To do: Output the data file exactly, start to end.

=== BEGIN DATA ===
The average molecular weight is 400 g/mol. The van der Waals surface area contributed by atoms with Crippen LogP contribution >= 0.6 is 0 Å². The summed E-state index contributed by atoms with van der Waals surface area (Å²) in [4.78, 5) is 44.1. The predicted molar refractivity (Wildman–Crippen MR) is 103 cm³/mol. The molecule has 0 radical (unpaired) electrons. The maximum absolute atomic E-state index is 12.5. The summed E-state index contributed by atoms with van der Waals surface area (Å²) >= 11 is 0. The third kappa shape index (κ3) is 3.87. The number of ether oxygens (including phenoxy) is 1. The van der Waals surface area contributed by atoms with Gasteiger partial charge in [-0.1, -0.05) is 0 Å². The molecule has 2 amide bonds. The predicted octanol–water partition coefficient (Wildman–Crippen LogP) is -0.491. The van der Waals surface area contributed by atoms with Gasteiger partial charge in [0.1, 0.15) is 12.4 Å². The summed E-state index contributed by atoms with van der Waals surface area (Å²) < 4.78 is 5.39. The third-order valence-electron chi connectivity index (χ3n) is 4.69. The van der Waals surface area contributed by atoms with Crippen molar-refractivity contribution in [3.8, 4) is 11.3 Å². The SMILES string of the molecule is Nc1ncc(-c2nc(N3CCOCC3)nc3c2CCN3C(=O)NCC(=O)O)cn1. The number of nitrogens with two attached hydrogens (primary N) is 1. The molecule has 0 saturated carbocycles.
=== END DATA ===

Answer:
The average molecular weight is 400 g/mol. The van der Waals surface area contributed by atoms with Crippen LogP contribution >= 0.6 is 0 Å². The summed E-state index contributed by atoms with van der Waals surface area (Å²) in [4.78, 5) is 44.1. The predicted molar refractivity (Wildman–Crippen MR) is 103 cm³/mol. The molecule has 0 radical (unpaired) electrons. The maximum absolute atomic E-state index is 12.5. The summed E-state index contributed by atoms with van der Waals surface area (Å²) >= 11 is 0. The third kappa shape index (κ3) is 3.87. The number of ether oxygens (including phenoxy) is 1. The van der Waals surface area contributed by atoms with Gasteiger partial charge in [-0.1, -0.05) is 0 Å². The molecule has 2 amide bonds. The predicted octanol–water partition coefficient (Wildman–Crippen LogP) is -0.491. The van der Waals surface area contributed by atoms with Gasteiger partial charge in [0.1, 0.15) is 12.4 Å². The summed E-state index contributed by atoms with van der Waals surface area (Å²) < 4.78 is 5.39. The third-order valence-electron chi connectivity index (χ3n) is 4.69. The van der Waals surface area contributed by atoms with Crippen molar-refractivity contribution in [3.8, 4) is 11.3 Å². The SMILES string of the molecule is Nc1ncc(-c2nc(N3CCOCC3)nc3c2CCN3C(=O)NCC(=O)O)cn1. The number of nitrogens with two attached hydrogens (primary N) is 1. The molecule has 0 saturated carbocycles.